For the 5,500 graduates of Cornell’s Class of 2018, studying, finishing projects, meeting friends, making late-night food runs, enjoying music, playing sports and creating memories over the past four years simmered and blended into graduation weekend.
At the College of Agriculture and Life Sciences procession lineup area on a soggy Commencement day May 27, celebratory towels were distributed. With towel in hand, Ciara Cox, a food science major from New Mexico, said she was the first in her family to graduate from college. “I’m super proud,” she said.
Sara Hwong and Jazmin Black reflected on their Cornell career at the School of Hotel Administration lineup. Black will soon work for a restaurant data company; Hwong, who will be an environmental educator in Nicaragua, said, “I don’t want to leave.”
Engineers Daniel Fayad, from Mexico, and Katerina Prastakou, from Greece, chatted with Ritwik Dan, from Albany, New York, who said he was “a little scared and a little excited” about the prospect of graduation.
Old friends Sarah Zumba, Robert Chirco, Tiffany Fotopoulos, Hadiyah Chowdhury and Summer Lopez Colorado talked while waiting for the procession to begin. Lopez Colorado admitted to being a little nervous about delivering graduation remarks Sunday at the Department of Sociology’s reception. “I’m giving a speech there, and I haven’t told my parents yet,” she said.
Cornell Chorus and Glee Club members Jae Noh, Brigid Lucey, Nathan Kashdan and Jae Hun Shin – fresh from Saturday night’s concert in Bailey Hall – sang the joys of Cornell. During the last concert, for their traditional “Song of the Classes,” where students croon of their undergraduate years, Noh performed as the “freshman” soloist, Lucey sang the “sophomore” honors, Shin soloed as the “junior” and Taylor Levy sang the “senior” solo.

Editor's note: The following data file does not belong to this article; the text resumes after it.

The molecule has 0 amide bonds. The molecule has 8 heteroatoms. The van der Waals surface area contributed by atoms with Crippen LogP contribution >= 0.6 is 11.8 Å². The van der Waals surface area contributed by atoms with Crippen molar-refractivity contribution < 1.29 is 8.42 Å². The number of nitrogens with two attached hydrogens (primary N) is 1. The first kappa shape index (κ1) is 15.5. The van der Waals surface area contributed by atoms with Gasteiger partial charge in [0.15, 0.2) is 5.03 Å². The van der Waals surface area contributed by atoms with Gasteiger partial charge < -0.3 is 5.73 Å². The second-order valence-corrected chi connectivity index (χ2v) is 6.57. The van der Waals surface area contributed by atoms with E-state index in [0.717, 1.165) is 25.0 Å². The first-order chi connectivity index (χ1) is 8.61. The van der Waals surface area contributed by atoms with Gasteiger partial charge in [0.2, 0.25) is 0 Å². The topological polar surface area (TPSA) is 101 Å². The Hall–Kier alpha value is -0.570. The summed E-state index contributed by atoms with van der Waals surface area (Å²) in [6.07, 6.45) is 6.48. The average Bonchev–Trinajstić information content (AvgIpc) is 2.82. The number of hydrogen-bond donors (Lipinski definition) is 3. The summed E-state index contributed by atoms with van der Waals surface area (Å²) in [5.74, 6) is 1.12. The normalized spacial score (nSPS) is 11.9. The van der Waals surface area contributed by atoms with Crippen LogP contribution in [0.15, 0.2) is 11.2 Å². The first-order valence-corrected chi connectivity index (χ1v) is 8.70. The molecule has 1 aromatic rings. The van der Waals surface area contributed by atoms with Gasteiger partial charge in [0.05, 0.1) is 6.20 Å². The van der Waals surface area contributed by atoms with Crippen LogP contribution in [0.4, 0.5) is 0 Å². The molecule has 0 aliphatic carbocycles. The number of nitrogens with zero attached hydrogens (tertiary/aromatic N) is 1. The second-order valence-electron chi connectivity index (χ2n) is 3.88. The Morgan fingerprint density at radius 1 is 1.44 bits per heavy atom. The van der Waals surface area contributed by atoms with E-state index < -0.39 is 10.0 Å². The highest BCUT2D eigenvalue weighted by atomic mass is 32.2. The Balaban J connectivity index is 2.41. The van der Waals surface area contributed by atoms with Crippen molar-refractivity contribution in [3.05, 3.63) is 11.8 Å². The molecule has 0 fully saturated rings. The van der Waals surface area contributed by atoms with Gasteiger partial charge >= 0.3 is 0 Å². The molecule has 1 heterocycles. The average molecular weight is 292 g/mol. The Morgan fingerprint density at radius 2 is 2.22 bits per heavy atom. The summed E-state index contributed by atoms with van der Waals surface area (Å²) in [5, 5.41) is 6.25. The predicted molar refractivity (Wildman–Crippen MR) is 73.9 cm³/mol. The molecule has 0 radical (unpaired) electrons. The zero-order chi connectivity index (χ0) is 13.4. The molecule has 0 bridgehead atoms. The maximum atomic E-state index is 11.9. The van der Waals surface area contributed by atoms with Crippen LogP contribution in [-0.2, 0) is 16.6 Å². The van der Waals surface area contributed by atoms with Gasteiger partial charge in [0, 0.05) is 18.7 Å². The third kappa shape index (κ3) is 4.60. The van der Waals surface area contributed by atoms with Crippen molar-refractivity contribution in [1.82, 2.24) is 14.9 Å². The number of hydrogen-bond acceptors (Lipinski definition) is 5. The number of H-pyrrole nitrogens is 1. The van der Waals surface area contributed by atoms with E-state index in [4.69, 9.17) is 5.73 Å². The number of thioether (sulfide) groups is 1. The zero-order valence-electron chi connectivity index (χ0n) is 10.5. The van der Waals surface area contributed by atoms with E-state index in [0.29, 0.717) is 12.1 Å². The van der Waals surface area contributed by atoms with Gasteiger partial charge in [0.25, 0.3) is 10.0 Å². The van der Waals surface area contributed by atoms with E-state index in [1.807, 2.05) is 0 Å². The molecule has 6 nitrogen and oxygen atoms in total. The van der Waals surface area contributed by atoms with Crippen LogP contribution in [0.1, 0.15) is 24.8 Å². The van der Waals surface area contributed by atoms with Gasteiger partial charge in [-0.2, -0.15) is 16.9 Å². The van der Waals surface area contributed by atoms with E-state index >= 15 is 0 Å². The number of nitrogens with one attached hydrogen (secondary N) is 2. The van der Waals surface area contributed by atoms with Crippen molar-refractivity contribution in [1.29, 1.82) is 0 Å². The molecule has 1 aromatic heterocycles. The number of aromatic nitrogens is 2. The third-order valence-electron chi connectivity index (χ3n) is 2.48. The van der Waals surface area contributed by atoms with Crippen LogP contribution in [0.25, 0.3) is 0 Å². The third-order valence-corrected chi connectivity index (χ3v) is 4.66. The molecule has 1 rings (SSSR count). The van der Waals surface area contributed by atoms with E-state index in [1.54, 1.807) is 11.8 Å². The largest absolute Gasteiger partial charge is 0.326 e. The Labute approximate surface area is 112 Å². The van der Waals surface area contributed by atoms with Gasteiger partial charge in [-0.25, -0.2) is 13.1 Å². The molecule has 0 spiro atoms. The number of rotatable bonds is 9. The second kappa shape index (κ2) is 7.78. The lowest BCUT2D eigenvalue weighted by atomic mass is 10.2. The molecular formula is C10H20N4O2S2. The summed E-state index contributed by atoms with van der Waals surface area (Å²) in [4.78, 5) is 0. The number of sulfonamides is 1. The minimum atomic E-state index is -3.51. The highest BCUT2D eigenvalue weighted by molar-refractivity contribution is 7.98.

Families and friends started rolling into Ithaca on Friday, with bright blue skies and 80-degree temperatures. Graduating seniors took photos in front of McGraw Tower and accompanied their parents around campus.
Stephanie Espinosa decorated her mortarboard with flowers and a quote from songwriter Frank Ocean, “Work hard in silence and let success make the noise.” Her mother, Rosa Espinosa, said she is proud of her daughter’s artistic expression and her academic career and beamed, “I call her my sunshine.”
At Convocation Saturday morning, Lydia Anglin waited patiently with her family and she unveiled her eye-catching mortarboard at Schoellkopf Stadium. “This is a product of my last all-nighter at Cornell,” she laughed.
Zac Goldman waited for Convocation with his – literal – Cornellian family: his brothers Nate ’14 and Lucas ’20, parents Amy ’83 and Howard ’79, and his girlfriend Gabrielle Zacky ’19. Zac worked his way through school moving furniture for the Hired Hands moving company. “Yes, I made some money while I was in school,” he smiled, “but moving pianos was tough.”
Alberto Sandoval, a lineman for the football team, presented his sleek self to the world on graduation weekend. Competing against friends during spring semester on who could lose the most weight, Sandoval said proudly that he went from his autumnal 290-pound playing weight on his 6-foot-4 frame to 240 pounds.
At the annual ice cream social, Kai Walcott said that her family arrived in Ithaca from many points around the globe: Jamaica, England, New York City, San Francisco and Philadelphia. Joy Walcott, Kai’s mother, proudly said: “She excelled in a manner that a parent can only hope for.”
Close friends Julia Zhu, Charlotte Zhang and Shawna Su, who all earned master’s degrees in the ILR School, enjoyed ice cream on the Arts Quad. They said they met each other on Cornell’s Hoffman Challenge Course two years earlier during trust-building activities.
Recalling Cornell memories, Michaela Posner and Morgan Cohen – friends and roommates since their first year – spoke of Netflix marathons, milkshakes, popcorn, New York City trips and eating deli sandwiches.
The most indelible Cornell experience George Ayob recalled was jumping 50 hours (with his brothers at Beta Theta Pi fraternity, where he was president) in a bouncy castle on the Arts Quad to break a Guinness World Record. Was the world record broken? He said: “We’re still waiting for confirmation.”
Beyond bouncing, Ayob has plans for medical school and has taken the MCAT. His mother, Renata Ayob, twinkled with delight: “Just looking at him makes me so proud. He has exceeded everything he had a dream about.”